To de-identify the brain MR image, an efficient method was adapted to modify the surface anatomy of $S$. Firstly, seeds points were randomly placed on the skin surface $S$ (Fig.2b). Secondly, the image voxels adjacent to the seed point were removed by setting the voxel value to 0 (Fig.3a,b). This operation will create a surface deformation on the skin surface during 3D surface reconstruction and can be applied to conceal the patient's identity in the MR image.

### Results

To evaluate the performance of the proposed method, we have applied the method to de-identify 30 T1-w and 30 T2-w brain MR images from IXI database[7]. Visual inspection indicated that the subject’s skin features in all the tested images were adequately removed while preserving the internal brain voxel intact for future analysis. We also compared the brain extraction accuracy for BET [4], quantitative assessment suggested that the proposed method improved the performance of brain extraction procedure, which is a routine workflow in brain MR post-processing (Fig 5).

### Conclusion

A fully-automated de-identification method for multi-contrast 3D brain MR images is presented. The proposed method is computationally efficient, easy-to-implement, registration-free and can be applied to brain MR images of multiple imaging contrast. Visual inspection suggested that the proposed method can adequately obscure the skin features in brain MR images. Quantitative comparison indicated that the proposed method does not appreciably alter the outcomes of the routinely-used brain MR post-processing workflows. The proposed method is an effective solution for privacy protection in multi-contrast 3D brain MR images.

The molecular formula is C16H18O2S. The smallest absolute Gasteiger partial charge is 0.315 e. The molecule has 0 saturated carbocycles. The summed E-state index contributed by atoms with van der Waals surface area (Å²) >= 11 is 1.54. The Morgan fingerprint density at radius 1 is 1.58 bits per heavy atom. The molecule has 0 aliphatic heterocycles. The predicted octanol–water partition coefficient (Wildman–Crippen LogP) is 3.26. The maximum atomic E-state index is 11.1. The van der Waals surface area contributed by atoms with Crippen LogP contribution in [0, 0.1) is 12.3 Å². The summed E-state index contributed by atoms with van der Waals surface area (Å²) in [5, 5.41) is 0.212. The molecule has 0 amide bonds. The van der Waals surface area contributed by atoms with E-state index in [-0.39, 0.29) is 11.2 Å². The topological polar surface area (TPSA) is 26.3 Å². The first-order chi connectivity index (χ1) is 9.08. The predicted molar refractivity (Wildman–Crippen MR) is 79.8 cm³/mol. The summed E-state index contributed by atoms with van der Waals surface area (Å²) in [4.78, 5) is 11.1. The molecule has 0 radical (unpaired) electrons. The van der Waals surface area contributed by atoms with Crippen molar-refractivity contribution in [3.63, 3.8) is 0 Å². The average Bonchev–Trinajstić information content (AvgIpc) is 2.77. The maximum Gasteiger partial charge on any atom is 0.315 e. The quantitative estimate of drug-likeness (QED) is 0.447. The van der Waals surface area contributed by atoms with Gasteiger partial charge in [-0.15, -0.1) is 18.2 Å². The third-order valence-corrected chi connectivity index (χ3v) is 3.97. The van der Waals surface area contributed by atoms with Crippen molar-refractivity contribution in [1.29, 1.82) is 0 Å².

### Acknowledgements

This study is supported by the grant from the Research Grants Council of the Hong Kong SAR (Project No. SEG CUHK02).

### References

[1] Chen, J.J.-S., et al., Implications of Surface-Rendered Facial CT Images in Patient Privacy. American Journal of Roentgenology, 2014. 202(6): p. 1267-1271.

[2] Schimke, N. and J. Hale. Neuroimage data sets: rethinking privacy policies. in Proceedings of the 3rd USENIX conference on Health Security and Privacy, USENIX Association. 2012.